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Apr 19, 2016

The 1950s, 1960s Brought Changes To Local United Way

Sponsored Content provided by Chris Nelson - President, United Way of the Cape Fear Area

United Way of the Cape Fear Area will be celebrating its 75th anniversary on June 11, 2016, at Audi Cape Fear. Our 1940s-themed event will highlight the past 75 years, as well as focus on our present and future. All are invited to this milestone event. Purchase tickets at 75thanniversarycelebration.eventbrite.com
 
United Way – 1950s and 1960s
 
The late 1950s brought some interesting changes to the world and to the Wilmington area. The United Fund, a precursor to United Way of the Cape Fear Area, added the United Cerebral Palsy Association and United Seamen’s Service to its list of agencies. A temporary headquarters for the United Fund opened at 211 Princess Street in Wilmington. William G. Broadfoot, Jr. served as board chair and co-chaired the campaign with Walker Taylor, Jr. By 1957, Mrs. A.E. Lee became the very first executive director for the United Fund, and President Dwight D. Eisenhower signed an executive order creating the Uniform Federal Fundraising Program, a program that permitted local federated campaigns to ask federal employees for pledges (a forerunner to the Combined Federal Campaign-CFC). 
 
As the 1950s progressed, the local campaign featured a “feather race” for boys and girls under age 18. Homemade feather likenesses were set adrift in the Cape Fear River at the Customs House on Water Street. The boys’ feathers were red and the girls’ feathers were blue; judges located on the Coast Guard Cutter Mendota determined the winner of the race. Robert H. Tate served as board chair and L. Graham Walton led the campaign during this time.
 
In 1959, post-war prosperity brought increasingly lofty United Fund campaign goals. Although those goals were not met from 1954 through 1958, campaign yields increased significantly from what they had been in the late 1940s. With Wallace C. Murchison as president, Howard G. Lilly, Jr. as campaign chair, and F. Flagg Newcomb as executive director, the United Fund raised more than $225,000 and finally exceeded its goal by 5 percent.
 
Much of the 1960s was filled with national developments that captured the world’s attention. Lunch counter sit-ins took place at Woolworths in Greensboro, N.C.; the first presidential debate was televised; and President John F. Kennedy was assassinated in November 1963.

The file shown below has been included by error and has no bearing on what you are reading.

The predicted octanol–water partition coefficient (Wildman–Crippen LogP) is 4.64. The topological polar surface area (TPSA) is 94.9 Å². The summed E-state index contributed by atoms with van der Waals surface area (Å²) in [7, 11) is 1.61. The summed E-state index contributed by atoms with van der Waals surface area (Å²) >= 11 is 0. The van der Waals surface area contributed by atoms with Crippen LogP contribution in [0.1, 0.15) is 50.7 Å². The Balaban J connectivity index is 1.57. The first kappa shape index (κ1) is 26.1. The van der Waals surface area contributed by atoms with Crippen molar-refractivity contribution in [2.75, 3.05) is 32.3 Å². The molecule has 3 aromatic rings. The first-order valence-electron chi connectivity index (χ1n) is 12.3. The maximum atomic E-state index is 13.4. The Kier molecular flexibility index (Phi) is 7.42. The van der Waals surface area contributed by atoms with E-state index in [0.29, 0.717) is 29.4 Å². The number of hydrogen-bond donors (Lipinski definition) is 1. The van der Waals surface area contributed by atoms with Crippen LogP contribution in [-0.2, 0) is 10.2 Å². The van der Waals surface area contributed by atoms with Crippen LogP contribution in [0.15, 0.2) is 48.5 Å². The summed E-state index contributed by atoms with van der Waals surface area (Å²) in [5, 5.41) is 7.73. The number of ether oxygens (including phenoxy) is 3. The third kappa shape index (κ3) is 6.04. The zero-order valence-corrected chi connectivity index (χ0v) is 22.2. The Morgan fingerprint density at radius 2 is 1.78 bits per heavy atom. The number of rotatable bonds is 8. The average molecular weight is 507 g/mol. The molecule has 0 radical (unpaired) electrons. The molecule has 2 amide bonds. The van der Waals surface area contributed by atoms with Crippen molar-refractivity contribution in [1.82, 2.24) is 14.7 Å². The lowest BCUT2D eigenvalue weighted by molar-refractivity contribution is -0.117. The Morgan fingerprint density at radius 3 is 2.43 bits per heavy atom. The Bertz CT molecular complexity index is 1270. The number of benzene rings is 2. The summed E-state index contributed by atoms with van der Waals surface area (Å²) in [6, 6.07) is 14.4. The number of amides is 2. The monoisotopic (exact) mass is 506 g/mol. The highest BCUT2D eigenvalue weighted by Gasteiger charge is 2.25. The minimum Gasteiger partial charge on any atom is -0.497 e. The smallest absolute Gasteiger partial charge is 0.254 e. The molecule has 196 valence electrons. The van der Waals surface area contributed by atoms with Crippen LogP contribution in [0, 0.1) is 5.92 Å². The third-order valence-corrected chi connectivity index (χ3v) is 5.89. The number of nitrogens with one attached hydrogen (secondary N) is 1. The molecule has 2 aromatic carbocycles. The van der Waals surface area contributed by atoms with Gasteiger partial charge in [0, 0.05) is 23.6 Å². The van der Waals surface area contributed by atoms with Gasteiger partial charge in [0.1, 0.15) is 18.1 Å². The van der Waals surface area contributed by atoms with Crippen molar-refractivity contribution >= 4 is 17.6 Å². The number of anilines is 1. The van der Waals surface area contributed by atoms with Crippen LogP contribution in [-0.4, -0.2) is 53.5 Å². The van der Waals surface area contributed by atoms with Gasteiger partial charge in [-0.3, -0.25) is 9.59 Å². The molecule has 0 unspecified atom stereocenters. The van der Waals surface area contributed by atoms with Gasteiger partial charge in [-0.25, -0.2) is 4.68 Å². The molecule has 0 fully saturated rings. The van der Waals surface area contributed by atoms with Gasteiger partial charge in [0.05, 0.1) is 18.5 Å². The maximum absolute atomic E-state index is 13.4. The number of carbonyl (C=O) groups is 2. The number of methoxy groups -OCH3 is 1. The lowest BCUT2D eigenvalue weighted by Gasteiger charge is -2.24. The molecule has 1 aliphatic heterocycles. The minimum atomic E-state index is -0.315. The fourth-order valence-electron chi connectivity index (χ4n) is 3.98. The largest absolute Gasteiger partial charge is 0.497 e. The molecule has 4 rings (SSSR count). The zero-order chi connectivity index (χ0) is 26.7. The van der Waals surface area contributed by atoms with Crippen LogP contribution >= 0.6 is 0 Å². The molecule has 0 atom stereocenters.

Closer to home, Senior Community Service Employment Program (SCSEP), a community service and work-based training program for older workers, was developed after Congress passed Title V of the Older Americans Act. This program, managed by the U.S. Department of Labor, provided subsidized, service-based training for low-income persons age 55 or older who were unemployed and had poor employment prospects. The future Cape Fear Area United Way, now United Way of the Cape Fear Area, would have a significant role in managing this program in future years, beginning in 1983 and continuing to this day. 
 
From 1967 to 1970, Allan T. Strange, Charles P. Wrenn and John T. Talbert were involved in the annual campaigns and organization at a time when national United Funds raised more than $700 million, despite civil unrest in many parts of our country. Those campaigns helped 27.5 million families, supported 31,300 agencies, and saw 8.5 million volunteers assist people in need.
 
By 1970, United Way was adopted as the official brand for organizations that had been using identifiers such as Community Chest, United Fund, United Good Neighbors, Red Feather and other brands. United Way of America was established as the name for the national umbrella organization formerly called United Fund. The Cape Fear organization would not adopt the name change until the following year, at which time we became the Cape Fear Area United Fund.
 
As the national United Way transitioned to the new name and brand, it also moved its headquarters from New York to the Washington, D.C. area. As part of that transition, a re-commitment of United Way of America was made to reinforce the independence of local United Ways, and state-of-the-art training was provided to volunteers and local United Way staff. This recognition of a nationwide system of “local” United Ways that are governed by local volunteers is a key characteristics that sets United Way apart from any other national (and now international) organization.
 
In next month's Insights article, we will continue on our journey through the 1970s, 1980s and 1990s. And again, mark your calendars for our 75th-anniversary event on June 11, 2016, at Audi Cape Fear.  Visit uwcfa.org for more information.
 
Christopher L. Nelson is president of the United Way of the Cape Fear Area, a local nonprofit organization. Since 1941, the United Way of the Cape Fear Area has worked alongside local agencies in Brunswick, Columbus, New Hanover and Pender counties to assist them in providing substantial and sustainable change within the Cape Fear area. To learn more about the United Way of the Cape Fear Region, go to https://uwcfa.org/ or call (910) 798-3900.
 

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